I am homing in on the computer issues.  The internet connectivity seems to be a faulty router – a new one has been ordered.  DH is (or should I say WAS) feeling better so I had high hopes for my upgrade this weekend.  He’s relapsed so now I am not sure. So while my commenting on WOYWW hasn’t been as good as I would like, I am managing to do a reasonable portion each week – it just takes me hours, with regular clearing of my font name cache and a re-boot every so often.  But I wouldn’t miss my travels across Blogland and inspirational desks around the globe.  You shouldn’t either so stop by Julia’s for the linky list.

Happy WOYWW!


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Quilting

I have had a Jelly Roll of MoMo Wonderland hanging around for a looooong time.  I had a plan – I had a pattern from the Moda site that I was keen to try, but then the whole quilting lark went off the boil for me.  I finished DS’s Tee shirt quilt in record time and the thought of tackling a long fiddly project with lots of piecing left me cold.

My sister has been chatting to me about quilting – if you recall my visitor of last week was her mate, and a quilter mainly.  So quilting has been on my mind. Going back to my MoMo jelly roll, the problem was I had cut the strips already in preparation for the planned quilt.  Stupid, really.  I should know better than to cut before I am ready to sew, I’m so fickle.   In speaking to my sis I was pointing her in the direction of some easy to make quilts (mostly because the real quilter is my young niece, who made one for a charity as part of a church group project) and came across, once again, the quilt-as-you-go method.  So what I decided was to sort of reassemble the strips but grouping the similar fabrics – so a variety of the scissors print would form one strip.  I had a few uncut strips and I thought I would mix them in.  I know this is probably a bit ambitious for a QAYG first attempt, but the tee shirt quilt was bigger than this one and I managed that OK.  It’s all straight seams so what the heck?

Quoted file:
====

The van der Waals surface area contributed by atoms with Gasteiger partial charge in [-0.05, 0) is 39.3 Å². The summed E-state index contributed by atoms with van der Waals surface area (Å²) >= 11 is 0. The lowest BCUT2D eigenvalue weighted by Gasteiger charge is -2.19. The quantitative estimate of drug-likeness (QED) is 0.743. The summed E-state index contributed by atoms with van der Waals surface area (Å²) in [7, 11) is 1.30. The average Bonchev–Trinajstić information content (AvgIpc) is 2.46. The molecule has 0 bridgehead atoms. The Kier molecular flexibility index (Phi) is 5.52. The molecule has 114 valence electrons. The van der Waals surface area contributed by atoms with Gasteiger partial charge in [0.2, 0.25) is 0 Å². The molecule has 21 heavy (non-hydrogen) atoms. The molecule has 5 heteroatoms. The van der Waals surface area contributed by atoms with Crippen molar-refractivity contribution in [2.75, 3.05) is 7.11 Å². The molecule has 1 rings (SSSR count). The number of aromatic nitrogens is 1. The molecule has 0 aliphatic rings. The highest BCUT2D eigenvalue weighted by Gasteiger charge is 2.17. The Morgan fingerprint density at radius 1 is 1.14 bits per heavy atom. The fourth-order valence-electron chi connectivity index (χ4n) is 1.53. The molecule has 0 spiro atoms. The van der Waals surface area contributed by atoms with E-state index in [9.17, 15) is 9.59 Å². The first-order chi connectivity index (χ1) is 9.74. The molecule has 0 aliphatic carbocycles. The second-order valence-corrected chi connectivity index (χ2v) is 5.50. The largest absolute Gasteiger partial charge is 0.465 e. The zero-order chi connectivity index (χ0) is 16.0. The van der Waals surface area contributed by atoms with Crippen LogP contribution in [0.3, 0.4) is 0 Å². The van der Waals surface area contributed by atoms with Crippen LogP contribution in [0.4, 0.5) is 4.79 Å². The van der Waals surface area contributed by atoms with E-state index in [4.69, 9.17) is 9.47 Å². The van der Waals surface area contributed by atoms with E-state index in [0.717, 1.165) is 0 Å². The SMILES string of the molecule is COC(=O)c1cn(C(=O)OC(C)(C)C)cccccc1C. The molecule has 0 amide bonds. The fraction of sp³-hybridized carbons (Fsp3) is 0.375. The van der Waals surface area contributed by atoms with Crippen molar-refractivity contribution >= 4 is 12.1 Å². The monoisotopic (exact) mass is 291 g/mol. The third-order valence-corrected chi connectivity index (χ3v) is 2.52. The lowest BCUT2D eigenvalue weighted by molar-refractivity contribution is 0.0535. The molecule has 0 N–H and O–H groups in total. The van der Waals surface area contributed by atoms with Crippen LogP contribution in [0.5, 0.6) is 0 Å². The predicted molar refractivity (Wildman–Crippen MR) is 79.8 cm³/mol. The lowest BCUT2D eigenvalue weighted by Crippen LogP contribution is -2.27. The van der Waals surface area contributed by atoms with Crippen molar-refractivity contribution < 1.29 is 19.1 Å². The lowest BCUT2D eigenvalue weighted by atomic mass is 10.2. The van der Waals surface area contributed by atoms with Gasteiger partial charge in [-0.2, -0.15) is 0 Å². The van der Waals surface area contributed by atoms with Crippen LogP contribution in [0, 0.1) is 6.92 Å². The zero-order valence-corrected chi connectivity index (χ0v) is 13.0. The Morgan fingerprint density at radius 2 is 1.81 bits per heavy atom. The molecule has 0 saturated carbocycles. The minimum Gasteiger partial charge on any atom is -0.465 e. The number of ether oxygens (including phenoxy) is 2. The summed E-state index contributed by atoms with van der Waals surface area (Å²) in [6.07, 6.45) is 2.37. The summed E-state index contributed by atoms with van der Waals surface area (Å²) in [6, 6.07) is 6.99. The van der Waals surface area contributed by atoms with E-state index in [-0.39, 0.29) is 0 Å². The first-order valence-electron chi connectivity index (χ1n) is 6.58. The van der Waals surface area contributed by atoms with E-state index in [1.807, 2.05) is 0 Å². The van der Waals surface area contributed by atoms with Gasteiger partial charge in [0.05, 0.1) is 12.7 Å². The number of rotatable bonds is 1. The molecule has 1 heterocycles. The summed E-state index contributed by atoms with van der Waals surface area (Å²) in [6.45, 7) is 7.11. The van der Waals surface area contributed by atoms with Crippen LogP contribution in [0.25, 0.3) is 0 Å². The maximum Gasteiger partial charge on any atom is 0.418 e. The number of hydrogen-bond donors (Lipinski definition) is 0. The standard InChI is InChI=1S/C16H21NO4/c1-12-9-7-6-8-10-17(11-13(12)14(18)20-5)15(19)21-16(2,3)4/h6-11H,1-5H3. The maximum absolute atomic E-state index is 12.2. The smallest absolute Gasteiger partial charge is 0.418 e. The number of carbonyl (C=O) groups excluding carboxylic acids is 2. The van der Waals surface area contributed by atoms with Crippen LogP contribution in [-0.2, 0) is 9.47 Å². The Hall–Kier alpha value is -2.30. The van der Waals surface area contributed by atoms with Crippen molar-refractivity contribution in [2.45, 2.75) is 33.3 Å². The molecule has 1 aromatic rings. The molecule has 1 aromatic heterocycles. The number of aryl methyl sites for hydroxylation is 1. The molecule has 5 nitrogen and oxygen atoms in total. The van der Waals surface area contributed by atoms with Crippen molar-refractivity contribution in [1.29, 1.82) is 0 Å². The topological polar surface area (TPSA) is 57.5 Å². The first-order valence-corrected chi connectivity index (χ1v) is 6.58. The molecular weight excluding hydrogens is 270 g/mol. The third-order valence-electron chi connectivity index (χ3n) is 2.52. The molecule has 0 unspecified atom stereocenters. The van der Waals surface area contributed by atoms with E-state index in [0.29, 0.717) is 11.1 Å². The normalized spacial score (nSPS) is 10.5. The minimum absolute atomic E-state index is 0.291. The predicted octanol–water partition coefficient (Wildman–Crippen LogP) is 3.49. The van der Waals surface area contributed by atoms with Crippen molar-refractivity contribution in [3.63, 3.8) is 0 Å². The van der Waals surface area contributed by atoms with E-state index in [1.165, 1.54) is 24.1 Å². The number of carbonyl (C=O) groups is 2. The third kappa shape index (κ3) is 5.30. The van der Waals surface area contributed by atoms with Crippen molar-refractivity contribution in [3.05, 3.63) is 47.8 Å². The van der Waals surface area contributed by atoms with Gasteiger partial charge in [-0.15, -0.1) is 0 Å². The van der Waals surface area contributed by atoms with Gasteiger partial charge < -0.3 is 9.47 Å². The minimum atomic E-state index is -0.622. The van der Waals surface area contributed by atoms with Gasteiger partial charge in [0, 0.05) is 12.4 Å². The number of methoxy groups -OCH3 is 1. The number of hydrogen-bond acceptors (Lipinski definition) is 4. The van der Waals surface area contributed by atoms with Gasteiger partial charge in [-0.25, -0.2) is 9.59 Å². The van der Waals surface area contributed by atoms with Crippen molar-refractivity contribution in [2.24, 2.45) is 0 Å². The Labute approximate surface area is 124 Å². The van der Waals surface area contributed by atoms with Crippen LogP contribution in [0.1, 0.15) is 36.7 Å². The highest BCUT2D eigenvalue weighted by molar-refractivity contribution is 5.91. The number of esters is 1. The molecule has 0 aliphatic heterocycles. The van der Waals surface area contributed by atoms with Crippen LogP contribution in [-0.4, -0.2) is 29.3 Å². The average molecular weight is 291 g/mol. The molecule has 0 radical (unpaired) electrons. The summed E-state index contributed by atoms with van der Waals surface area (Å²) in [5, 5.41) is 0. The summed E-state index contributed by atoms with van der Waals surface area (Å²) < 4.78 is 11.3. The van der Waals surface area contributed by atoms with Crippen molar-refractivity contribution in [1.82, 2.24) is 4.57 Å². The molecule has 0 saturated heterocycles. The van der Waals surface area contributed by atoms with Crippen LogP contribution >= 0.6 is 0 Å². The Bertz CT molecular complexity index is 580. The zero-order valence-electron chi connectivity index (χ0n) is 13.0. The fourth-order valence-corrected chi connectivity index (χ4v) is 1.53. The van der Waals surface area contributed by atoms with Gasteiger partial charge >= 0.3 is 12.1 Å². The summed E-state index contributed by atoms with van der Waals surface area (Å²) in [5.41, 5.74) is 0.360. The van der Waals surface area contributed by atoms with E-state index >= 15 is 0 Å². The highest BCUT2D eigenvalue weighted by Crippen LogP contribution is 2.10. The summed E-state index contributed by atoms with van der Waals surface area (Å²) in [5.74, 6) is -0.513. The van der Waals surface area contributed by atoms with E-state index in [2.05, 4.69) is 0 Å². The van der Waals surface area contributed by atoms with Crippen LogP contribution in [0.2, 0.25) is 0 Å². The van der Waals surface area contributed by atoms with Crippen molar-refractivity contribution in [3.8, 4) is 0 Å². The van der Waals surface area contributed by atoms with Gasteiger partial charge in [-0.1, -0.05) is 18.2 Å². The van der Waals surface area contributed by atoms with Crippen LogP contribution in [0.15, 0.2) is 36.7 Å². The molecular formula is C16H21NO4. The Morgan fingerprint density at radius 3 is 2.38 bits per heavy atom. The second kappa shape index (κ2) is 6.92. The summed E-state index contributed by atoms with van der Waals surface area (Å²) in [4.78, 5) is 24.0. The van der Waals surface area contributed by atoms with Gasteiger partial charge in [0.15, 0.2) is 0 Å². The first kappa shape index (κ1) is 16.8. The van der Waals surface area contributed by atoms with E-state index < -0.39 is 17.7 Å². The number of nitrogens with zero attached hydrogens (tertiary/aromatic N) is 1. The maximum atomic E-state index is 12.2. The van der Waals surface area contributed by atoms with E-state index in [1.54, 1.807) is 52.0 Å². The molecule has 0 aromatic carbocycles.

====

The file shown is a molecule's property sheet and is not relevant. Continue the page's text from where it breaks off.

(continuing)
I aim for it to be less ordered and more chaotic so I plan to sew the strips so they are offset, trimming off at the sides.  So the rows will be neat but the columns not, IYKWIM. I had planned to use flannel for  the batting (wadding) but could I find flannel? Not at the two stores I went to.  So I have some thin poly wadding which I’ll try.  I also got some 505 spray basting.  Anxious to see how that works.

If you fancy some good instruction, check out the Missouri Star Quilting videos on You Tube.  I find them very helpful.